One of the first signs of vitamin A deficiency is night blindness. In ancient Egypt, it was found that night loss of sight might be treated by eating liver, which later on was discovered to be a rich source of vitamin A.

An absence of vitamin A causes the cornea to become really dry, leading to clouding of the front of the eye, corneal ulcers and vision loss. Vitamin A shortage likewise causes damage to the retina, which also adds to loss of sight.

Because vitamin A also is necessary for resistance to infection and a healthy immune system, vitamin A shortage can lead to death from respiratory and other infections.

Vitamin A – Daily Value

Most of the times, it’s best to obtain vitamins and minerals from a healthy, balanced diet.

The principle of the Daily Value (DV) was established to assist consumers determine if a food contains a lot or a little of a nutrient, based on its Recommended Dietary Allowance. The DV for vitamin A is 5,000 IU.

The following tables provide DV percentages for some of the best vitamin A foods:

Food Vitamin A (IU) %DV
Beef liver (3 ounces, cooked) 22,175 443.5
Braunschweiger (pork liver sausage, 2 slices) 7,967 159.3
Chicken liver (1 liver, cooked) 2,612 52.2
Milk shake (16 fluid ounces) 1,012 20.2
Ricotta cheese (1 cup) 945 18.9
Whole milk 395 7.9
Butter (1 tablespoon) 355 7.1
Source: USDA National Nutrient Database for Standard Reference, Release 22 (2009)
Food Vitamin A (IU) %DV
Carrot juice (canned, 1 cup) 45,133 902.6
Pumpkin (canned, 1 cup) 38,129 762.6
Sweet potato (baked, 1 potato) 28,058 561.2
Carrots (cooked, 1 cup) 26,571 531.4
Carrots (raw, 1 carrot) 12,028 240.6
Spinach (raw, 1 cup) 2,813 56.3
Cantaloupe (raw, 1/8 melon) 2,334 46.7
Source: USDA National Nutrient Database for Standard Reference, Release 22 (2009)

Vitamin A Toxicity

Vitamin A that comes from animal food sources is not water-soluble and for that reason is not easily excreted from the body. Instead, it is saved in body fat and, if ingested in excess quantities, can develop in the body and become hazardous.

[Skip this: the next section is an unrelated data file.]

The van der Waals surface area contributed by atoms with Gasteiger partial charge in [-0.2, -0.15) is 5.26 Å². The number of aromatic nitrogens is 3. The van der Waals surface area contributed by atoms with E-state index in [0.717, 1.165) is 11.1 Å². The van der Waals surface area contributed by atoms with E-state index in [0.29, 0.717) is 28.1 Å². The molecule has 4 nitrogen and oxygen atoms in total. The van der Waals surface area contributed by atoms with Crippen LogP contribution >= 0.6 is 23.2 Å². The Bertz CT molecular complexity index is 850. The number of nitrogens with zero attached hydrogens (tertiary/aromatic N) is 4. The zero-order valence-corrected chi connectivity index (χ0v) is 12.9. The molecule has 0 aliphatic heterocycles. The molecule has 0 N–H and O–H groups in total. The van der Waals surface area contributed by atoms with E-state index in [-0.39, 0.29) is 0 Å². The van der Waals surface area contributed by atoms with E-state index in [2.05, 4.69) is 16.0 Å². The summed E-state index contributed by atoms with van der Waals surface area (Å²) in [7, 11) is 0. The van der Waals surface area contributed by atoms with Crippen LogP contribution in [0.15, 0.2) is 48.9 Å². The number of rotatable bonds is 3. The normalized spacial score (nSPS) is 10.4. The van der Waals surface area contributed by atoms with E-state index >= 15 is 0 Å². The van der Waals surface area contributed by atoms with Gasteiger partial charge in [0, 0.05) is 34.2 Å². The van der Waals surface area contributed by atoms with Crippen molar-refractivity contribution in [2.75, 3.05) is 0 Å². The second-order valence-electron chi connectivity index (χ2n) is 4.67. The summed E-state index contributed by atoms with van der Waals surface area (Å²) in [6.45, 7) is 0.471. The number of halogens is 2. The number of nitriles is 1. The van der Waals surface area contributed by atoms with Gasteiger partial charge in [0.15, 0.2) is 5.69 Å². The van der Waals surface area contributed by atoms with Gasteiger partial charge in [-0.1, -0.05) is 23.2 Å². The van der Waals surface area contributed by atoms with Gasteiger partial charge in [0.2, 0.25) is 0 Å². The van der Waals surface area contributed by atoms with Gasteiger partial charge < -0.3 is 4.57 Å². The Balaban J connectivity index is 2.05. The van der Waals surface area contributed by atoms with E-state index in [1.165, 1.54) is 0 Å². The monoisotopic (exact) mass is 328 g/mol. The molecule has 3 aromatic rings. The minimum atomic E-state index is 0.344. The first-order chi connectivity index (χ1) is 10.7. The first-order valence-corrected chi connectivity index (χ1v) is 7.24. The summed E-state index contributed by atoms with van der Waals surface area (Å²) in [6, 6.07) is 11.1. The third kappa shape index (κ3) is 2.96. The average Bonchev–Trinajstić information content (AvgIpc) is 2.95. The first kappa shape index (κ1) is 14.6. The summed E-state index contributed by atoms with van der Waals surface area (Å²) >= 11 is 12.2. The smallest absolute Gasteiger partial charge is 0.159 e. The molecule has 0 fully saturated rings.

Beta-carotene and other provitamin A carotenoids discovered in vegetables and fruits do not present the very same vitamin A toxicity risk. These compounds are water-soluble and are quickly eliminated from the body, so vitamin A toxicity from vegetarian food sources is unusual.

Beta-carotene supplements, nevertheless, may have major dangers for smokers. Two research studies have actually found that smokers taking day-to-day supplements including 20 to 30 mg of beta-carotene had an increased risk of lung cancer compared to cigarette smokers who did not take the eye supplements. (These studies are controversial, however, and a large study of more than 22,000 male physicians discovered no unfavorable health results when these doctors took beta-carotene supplements of 50 mg every other day.)

The Institute of Medicine has established the following upper consumption levels for the animal-based, retinol kind of vitamin A to reduce the risk of vitamin A toxicity:

  • Children (ages 4 to 8): 3,000 IU
  • Children (ages 9 to 13): 5,610 IU
  • Teenagers (ages 14 to 18): 9,240 IU
  • Grownups (age 19 and older): 10,000 IU

Possible toxicity reactions from long-term day-to-day usage of vitamin A above these levels include abnormality, liver problems, decreased bone mineral density that can result in osteoporosis, and central nerve system disorders.

Dr. D.Roberts / author of the article
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Ophthalmology: Health of Your Eyes
Comments: 1
  1. Nelson Cooper

    So recently i discovered the worth of vitamin A for my dry eyes. When I minimized my vitamin A consumption (3 times in the past 2 years due to me getting an indigestion from my multivitamin) i discovered my eyes were right away drier, and more irritated. Furthermore I likewise think they produced corneal abrasions (im still waiting to get into an eye expert however told it would be this month) the abrasions simply took place extremely easily, im not 100 percent sure how they happened all i understand is nothing struck my eye, but they were unbelievably dry and delicate. My eyes were so dry that the abrasion were caused easily luckily not effecting my vision. I discovered in my research its rather typical in vitamin a deficient nations. Upon rebooting my vitamin An intake (5000 retinol) the abrasions cleared, my eyes were not nearly as dry and normally more healthy. One eye doctor discussed in quite simple terms if the eye is vitamin A lacking it drys up and the cornea can be harmed or torn quickly.